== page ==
Responding to

"Life doesn't get easier or more forgiving,
we get stronger and more resilient."
Steve Maraboli
Human resilience and adaptability are some pretty amazing things. Many of our clients remind us of this just about every day. Take Nat Dean for example. She survived three traumatic brain injuries and was a Kitchen Angels client for nearly ten years. As her health gradually improved, Nat took the lessons she learned from her health challenges and became a disabilities advocate, consultant and mediator. Now she works with policymakers, agencies, families, and those living with disabilities.

Nat's journey has been one of resilience and persistence. She took her challenges and turned them into her strengths. I would imagine at times she felt pretty broken. And yet, that never stopped her.

Just like Nat, I believe it's important to remember how resilient most of us are and to keep in mind that our current challenges won't last forever. Whether we're staying home and not spending the time we'd like with friends and loved ones, postponing important travel, or working from home and not having the same kinds of interactions with our co-workers (or Kitchen Angels volunteers) as we're used to . . . our current circumstances won't last forever,

And, as researchers learn more about the coronavirus, we're hearing some reassuring news. The CDC recently announced that, although they continue to find that the virus spreads easily between people, it does not appear to spread easily by touching contaminated objects or surfaces. That's good news for our volunteers and our clients. We still need to be diligent with our social distancing protocols, hand washing and wearing face masks. But every new piece of information we learn helps us refine our practices and reminds us that we're doing the right things.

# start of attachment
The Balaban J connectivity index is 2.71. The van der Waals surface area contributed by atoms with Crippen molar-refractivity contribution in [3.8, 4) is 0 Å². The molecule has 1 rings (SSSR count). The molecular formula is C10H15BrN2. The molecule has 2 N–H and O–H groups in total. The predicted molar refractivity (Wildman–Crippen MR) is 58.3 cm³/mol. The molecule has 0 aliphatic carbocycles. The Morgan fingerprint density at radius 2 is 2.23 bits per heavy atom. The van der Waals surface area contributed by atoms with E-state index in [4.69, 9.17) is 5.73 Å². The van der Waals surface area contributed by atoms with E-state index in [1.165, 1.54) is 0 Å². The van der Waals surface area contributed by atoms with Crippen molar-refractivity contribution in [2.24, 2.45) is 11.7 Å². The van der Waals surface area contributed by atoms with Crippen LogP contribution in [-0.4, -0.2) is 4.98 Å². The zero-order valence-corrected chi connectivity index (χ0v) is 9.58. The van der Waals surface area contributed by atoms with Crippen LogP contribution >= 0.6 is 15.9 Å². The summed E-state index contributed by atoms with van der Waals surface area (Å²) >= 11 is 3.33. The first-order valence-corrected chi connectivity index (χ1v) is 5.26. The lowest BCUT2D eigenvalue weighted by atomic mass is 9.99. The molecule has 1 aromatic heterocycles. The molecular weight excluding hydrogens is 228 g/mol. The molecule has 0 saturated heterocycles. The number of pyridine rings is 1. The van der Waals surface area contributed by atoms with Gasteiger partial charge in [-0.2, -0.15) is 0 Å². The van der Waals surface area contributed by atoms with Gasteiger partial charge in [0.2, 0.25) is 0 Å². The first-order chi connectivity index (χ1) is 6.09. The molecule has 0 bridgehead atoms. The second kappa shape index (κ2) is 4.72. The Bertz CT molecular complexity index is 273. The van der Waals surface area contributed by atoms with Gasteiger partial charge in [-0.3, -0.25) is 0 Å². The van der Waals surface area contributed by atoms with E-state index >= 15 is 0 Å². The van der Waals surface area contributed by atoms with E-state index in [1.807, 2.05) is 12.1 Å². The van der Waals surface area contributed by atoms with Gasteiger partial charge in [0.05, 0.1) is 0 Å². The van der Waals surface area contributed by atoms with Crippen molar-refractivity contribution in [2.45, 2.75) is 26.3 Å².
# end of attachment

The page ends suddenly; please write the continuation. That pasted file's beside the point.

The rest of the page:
Last week, the New York Times posted an article that sharing food during the pandemic is safe if we follow all the protocols that we've always followed at Kitchen Angels:
  • Adhere to food safety guidelines and consider allergies;
  • Arrange for contactless delivery or pickup;
  • Pack and unpack the food wisely; and
  • Don't stress.

As for the virus, the article concludes, "Take a deep breath and remind yourself that the chances of catching or transmitting the virus from food or its packaging is unlikely."

Eliminating all risk of catching the virus will never go away completely, as this article from the BBC points out. But the authors remind us, "In a world where COVID-19 remains present in the community, it's about how we reduce that risk, just as we do with other kinds of daily dangers, like driving and cycling."

There's a lot to know and there's still a lot to learn. Each of us has to find our own comfort level with the risks and choices our new realty presents. And each of us has to find our own path, just as Nat did. But I believe that, as we learn more about the virus and how to manage this strange new universe, we'll figure it out. We'll learn, we'll create, we'll adapt, and we'll move forward with our lives.

Resilience and adaptability are some of the characteristics that make the Kitchen Angels family remarkable. This comment from a client is a beautiful reminder of that:

"Thank you from the depths of my heart for who you are and
all that you do to help make our world a better place."

To each Kitchen Angels volunteer, thank you.

In gratitude,
Thank you for your vigilance. We want you to stay safe, healthy and informed.